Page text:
In the midst of a complicated and troubled world it may seem impossible to make a difference, and yet, the wish of a little Israelite girl says otherwise. The spirit of the young Israelite girl and her larger cadre of enslave servants to Naaman live on today in the resourceful actions and tireless work of so many influential youth in our world, those whose passion and will for change persist.
Jezebel embraces her gods just as Elijah does. When the prophets of her gods are mocked and killed in a most disrespectful way, Jezebel is angered. In the face of death, she remains fearless. Her fearlessness combined with her reverence to her gods in a foreign land makes her an example for contemporary women.
A Pentecostal revival of justice would bear all of the hallmarks of Luke’s story. In quick order the Spirit-driven church of Acts established a community where nobody was lacking. A revival today could bring that same ecstatic joy and establish a community oriented toward justice.
Lydia does not need a man or any other figure of authority to speak for her or to dictate her life. She is her own agent and even Luke-Acts’ Paul has to respect that. She cares for her own, commits to seeking justice, and makes her own choices.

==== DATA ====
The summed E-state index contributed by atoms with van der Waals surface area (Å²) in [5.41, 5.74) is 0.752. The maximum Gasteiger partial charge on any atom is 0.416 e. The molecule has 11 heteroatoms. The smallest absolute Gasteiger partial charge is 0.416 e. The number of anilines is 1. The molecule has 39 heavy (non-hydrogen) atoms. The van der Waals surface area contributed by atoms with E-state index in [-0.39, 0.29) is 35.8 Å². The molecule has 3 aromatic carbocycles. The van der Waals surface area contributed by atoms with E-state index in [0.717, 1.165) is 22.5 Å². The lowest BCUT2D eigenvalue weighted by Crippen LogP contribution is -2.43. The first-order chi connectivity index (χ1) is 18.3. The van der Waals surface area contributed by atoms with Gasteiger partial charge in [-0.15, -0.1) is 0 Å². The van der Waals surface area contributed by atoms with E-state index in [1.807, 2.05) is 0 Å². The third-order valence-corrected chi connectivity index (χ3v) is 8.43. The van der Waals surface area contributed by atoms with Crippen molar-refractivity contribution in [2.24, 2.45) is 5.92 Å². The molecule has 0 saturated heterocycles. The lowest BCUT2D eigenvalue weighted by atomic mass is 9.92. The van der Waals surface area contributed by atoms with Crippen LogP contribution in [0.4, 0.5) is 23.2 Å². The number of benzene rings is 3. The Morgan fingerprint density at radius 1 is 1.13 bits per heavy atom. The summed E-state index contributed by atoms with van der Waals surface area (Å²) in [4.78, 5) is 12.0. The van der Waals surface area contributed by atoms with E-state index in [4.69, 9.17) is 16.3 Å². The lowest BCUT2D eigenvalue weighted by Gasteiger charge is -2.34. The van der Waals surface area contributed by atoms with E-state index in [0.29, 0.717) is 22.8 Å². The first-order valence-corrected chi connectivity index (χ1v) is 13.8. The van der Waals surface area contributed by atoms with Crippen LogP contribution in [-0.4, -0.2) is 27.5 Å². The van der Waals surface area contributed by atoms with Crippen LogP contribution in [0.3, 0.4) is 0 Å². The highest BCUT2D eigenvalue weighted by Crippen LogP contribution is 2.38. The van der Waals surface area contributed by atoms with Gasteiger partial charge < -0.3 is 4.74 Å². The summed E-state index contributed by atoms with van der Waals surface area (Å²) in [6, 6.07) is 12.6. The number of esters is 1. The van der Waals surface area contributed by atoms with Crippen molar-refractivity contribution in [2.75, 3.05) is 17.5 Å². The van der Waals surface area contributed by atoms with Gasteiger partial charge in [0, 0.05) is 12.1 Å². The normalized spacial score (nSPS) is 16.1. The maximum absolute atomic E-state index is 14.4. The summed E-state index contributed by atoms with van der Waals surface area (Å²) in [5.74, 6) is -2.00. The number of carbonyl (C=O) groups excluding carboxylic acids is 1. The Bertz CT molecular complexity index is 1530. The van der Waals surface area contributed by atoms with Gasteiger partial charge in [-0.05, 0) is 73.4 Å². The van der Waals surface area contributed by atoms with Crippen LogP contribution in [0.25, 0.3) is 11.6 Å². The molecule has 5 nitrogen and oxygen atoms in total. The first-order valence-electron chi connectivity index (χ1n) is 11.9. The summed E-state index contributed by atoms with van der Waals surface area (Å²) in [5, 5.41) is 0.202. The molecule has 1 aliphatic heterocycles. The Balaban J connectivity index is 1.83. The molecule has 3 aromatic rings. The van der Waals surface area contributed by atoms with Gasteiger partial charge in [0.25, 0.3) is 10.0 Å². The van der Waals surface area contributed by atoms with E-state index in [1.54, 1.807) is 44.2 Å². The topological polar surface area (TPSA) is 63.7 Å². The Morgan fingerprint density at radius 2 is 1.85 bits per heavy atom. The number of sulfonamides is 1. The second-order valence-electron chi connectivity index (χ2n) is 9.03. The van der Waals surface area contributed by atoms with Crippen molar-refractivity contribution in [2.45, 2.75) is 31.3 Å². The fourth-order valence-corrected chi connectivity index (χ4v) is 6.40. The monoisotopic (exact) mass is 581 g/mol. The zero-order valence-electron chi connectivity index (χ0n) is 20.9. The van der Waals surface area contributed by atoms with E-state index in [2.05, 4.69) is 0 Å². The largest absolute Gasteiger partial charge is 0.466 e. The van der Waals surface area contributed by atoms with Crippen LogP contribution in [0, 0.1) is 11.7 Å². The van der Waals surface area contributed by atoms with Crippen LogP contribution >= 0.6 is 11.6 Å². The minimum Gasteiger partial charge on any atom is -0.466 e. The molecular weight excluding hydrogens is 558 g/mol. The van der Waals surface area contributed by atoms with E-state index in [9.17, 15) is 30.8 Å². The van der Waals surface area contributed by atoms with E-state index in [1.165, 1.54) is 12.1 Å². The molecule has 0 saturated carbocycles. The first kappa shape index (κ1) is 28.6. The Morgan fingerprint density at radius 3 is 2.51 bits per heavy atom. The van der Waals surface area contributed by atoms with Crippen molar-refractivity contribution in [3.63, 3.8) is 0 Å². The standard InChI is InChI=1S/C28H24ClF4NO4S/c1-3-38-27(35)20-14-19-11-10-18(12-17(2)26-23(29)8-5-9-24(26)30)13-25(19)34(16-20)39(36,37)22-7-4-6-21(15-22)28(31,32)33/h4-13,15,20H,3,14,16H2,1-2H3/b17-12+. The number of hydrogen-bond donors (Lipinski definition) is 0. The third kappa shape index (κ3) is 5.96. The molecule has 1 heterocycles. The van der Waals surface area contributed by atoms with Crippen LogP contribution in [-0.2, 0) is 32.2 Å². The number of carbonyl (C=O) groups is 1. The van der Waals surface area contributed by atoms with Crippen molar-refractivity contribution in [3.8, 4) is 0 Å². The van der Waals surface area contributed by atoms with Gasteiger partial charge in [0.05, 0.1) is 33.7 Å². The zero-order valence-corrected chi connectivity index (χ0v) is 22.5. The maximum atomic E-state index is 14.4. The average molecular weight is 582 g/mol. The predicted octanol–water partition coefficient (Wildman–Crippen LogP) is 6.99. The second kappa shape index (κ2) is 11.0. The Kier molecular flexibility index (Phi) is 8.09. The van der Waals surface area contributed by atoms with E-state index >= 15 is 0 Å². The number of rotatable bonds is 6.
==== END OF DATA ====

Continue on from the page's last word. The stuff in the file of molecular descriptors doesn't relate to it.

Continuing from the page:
Jesus’ claim to be the good shepherd is much more than a comforting metaphor. It is a claim to kingship and a clarion call to surrender our wills and follow him to green pastures. His kingship subverts hierarchies. He models followership for us and ushers us into wide-open spaces where we can flourish in his upside-down kingdom.
It is, as we read throughout Acts, about how this epistemological truth has moral and ethical implications, disrupting the naturalized ways in how we relate to each other as consequences of history, religion, or culture. We do not only see Jesus where we expect him, but also in those who are oppressed, who we oppress, and oppose.
As apostles of Jesus, in the face of hatred and violence, Christians are called to embody a culture of healing and transformation. Being witnesses to the risen Jesus Christ is an existential commitment to pursue justice and practice love.
Accompaniment in fear, in suffering, in trauma: that seems to me to be an appropriate call for Christians over the past three Easters. We are still sitting in a messy, middle space – enduring in grief, and hoping for a new day, a new creation.